Another in a series of storm systems responsible for violent thunderstorms and destructive tornadoes to march through the country is about to head east, impacting portions of the Mid Atlantic and Florida tomorrow. In the National Weather Service Storm Prediction Center’s Convective Outlook update, strong to severe thunderstorms are possible on Thursday across eastern North Carolina and southeast Virginia, as well as across portions of the Florida Peninsula. Specifically, severe weather risks of damaging wind gusts, hail, and a couple of tornadoes will be possible in these higher risk areas.
Similar to the last severe weather system to travel across the United States, a deep upper-level trough covering much of the central and eastern continental U.S. is forecast to shift slowly eastward on Thursday, as an associated deep-layer cyclone meanders near the Great Lakes region. A cold front will sweep eastward across parts of the Mid Atlantic and Southeast through the day, and advance through most of the Florida Peninsula by Friday morning. This frontal passage will trigger the worst of the expected severe weather tomorrow.
Atmospheric conditions in the Mid Atlantic will be able to support the potential for a few supercells and organized clusters. Hail and locally damaging wind gusts will be possible with the strongest storms. The Storm Prediction Center (SPC) also warns that a couple of tornadoes will also be possible here. While the greatest threat of severe weather is over Virginia and North Carolina, a risk of severe weather will extend from northern South Carolina north to central Delaware.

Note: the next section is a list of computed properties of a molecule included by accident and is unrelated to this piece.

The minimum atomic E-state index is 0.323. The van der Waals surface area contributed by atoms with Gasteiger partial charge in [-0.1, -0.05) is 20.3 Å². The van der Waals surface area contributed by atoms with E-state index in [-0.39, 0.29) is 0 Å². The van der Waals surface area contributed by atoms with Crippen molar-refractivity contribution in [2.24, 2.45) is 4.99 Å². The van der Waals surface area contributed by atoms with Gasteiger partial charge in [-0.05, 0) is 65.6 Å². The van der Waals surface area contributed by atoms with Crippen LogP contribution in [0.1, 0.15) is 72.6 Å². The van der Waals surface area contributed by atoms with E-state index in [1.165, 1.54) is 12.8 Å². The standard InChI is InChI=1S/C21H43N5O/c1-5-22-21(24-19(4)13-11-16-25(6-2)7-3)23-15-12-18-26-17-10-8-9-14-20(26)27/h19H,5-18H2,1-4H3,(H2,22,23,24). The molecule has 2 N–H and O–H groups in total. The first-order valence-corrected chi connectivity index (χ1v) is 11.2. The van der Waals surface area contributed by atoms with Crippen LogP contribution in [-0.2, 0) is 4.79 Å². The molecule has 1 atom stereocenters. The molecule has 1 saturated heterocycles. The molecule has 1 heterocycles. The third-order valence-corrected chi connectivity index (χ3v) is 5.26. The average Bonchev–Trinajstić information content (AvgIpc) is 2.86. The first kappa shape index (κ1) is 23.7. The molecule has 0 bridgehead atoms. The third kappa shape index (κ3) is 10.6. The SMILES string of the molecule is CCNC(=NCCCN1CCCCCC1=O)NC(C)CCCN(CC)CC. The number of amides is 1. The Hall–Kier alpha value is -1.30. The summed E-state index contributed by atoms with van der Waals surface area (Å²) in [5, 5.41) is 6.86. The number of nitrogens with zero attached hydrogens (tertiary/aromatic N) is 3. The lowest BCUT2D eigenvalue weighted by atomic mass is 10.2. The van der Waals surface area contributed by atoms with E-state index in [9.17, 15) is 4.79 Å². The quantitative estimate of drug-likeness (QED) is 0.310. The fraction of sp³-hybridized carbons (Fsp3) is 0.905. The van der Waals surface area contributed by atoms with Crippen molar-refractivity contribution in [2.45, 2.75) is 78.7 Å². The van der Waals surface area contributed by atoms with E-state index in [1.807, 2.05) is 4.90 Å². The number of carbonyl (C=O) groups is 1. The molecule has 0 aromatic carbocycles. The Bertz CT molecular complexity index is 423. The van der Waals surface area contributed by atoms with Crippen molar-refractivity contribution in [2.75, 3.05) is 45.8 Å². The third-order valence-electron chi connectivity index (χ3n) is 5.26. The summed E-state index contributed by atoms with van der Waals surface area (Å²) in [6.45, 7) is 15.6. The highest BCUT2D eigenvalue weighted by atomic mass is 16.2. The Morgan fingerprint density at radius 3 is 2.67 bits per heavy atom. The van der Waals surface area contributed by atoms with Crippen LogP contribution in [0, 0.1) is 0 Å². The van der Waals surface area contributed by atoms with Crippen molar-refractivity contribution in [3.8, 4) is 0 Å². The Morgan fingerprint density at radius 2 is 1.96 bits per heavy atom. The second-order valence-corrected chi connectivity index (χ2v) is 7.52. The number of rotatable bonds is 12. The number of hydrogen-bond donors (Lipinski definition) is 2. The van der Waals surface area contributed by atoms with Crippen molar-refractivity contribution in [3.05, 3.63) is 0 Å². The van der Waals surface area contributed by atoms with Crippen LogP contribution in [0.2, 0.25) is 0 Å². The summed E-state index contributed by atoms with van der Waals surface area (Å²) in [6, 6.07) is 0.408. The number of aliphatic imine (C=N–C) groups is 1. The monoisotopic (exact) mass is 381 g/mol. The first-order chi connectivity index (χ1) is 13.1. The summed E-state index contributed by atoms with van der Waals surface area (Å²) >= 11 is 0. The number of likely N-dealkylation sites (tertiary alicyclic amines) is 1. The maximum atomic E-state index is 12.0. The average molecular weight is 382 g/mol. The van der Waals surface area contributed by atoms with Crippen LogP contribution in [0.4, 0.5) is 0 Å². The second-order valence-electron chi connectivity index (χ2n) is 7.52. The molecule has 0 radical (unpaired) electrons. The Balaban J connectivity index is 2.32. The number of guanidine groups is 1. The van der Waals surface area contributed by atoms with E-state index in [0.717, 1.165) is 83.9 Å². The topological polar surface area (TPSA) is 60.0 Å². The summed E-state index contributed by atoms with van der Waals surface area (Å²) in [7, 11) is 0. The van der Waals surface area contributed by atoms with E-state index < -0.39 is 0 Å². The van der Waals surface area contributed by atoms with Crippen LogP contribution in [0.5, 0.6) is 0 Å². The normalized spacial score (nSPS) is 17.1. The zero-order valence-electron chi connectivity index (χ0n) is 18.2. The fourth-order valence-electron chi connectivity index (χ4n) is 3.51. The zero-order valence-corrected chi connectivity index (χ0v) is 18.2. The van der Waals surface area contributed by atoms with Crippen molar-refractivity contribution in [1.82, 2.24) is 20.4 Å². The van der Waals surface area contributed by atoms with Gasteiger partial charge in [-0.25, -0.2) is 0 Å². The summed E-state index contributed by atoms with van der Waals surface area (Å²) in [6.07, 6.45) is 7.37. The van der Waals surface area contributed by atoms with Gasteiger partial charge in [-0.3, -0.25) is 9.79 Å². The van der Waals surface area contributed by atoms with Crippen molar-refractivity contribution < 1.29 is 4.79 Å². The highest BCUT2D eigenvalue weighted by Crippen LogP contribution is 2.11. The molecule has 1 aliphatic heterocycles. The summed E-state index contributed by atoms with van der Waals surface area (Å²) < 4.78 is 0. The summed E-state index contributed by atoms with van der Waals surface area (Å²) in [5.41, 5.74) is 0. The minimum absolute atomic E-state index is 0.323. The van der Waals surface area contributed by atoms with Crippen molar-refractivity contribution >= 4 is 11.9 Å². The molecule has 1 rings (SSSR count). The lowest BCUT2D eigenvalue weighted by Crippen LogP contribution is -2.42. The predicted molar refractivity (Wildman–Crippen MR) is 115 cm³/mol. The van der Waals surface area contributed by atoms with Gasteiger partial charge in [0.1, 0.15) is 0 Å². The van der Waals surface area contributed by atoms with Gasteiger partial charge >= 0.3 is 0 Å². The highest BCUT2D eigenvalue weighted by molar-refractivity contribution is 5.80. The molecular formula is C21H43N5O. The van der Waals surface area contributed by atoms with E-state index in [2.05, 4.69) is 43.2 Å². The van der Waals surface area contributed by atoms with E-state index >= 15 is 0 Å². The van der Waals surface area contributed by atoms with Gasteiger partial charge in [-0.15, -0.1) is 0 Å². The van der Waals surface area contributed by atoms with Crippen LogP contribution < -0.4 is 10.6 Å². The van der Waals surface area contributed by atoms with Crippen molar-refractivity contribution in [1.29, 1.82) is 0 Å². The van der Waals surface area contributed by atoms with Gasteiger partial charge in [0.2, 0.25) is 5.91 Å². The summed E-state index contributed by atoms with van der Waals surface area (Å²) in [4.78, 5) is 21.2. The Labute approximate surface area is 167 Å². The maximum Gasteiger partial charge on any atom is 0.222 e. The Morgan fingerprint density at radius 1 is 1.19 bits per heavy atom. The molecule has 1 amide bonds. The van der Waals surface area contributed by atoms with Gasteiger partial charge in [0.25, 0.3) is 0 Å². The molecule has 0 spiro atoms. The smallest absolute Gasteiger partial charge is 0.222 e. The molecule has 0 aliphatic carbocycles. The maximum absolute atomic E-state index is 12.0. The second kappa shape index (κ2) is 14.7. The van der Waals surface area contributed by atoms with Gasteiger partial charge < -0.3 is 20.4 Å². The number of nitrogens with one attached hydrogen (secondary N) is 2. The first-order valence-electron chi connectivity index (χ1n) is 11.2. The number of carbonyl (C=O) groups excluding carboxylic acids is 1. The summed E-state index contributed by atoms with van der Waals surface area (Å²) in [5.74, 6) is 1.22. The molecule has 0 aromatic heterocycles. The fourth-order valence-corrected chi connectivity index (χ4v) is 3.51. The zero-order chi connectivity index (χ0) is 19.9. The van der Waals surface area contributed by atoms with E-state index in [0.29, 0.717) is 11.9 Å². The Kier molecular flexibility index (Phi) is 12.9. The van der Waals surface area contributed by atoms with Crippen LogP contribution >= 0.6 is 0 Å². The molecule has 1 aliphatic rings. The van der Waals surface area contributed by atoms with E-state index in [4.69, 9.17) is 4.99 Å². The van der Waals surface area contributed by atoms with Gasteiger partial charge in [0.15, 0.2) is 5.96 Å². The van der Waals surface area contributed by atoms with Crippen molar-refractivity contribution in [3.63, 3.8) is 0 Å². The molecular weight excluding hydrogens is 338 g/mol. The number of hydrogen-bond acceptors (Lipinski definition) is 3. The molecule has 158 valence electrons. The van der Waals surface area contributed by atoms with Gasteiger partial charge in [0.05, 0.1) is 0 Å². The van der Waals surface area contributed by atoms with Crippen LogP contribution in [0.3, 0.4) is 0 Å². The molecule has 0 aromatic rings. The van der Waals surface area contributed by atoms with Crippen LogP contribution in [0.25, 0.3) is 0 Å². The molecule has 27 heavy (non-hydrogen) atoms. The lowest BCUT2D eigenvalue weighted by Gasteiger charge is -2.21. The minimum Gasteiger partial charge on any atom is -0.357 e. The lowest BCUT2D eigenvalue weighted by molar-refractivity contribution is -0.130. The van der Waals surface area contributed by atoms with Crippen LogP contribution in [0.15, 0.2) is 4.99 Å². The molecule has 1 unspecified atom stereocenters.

In Florida, convection may be ongoing Thursday morning along a pre-frontal trough extending across the northern part of the Florida Peninsula. Additional thunderstorm development will be possible by late morning/early afternoon, as moderate to locally strong buoyancy develops within a very warm and moist environment. According to the SPC, depending on the influence of the morning pre-frontal convection, redevelopment is also possible along the primary cold front during the afternoon.
In the risk zone in Florida, atmospheric conditions will support the potential for a few organized clusters and/or
supercells. Large hail and locally strong, damaging wind gusts are expected to be the primary hazard, though low-level shear may be sufficient to support the threat for a tornado or two as well.
People in any East Coast risk zone tomorrow should make sure they’re able to get or hear any Severe Thunderstorm or Tornado Watches or Warnings that could be issued for their area tomorrow.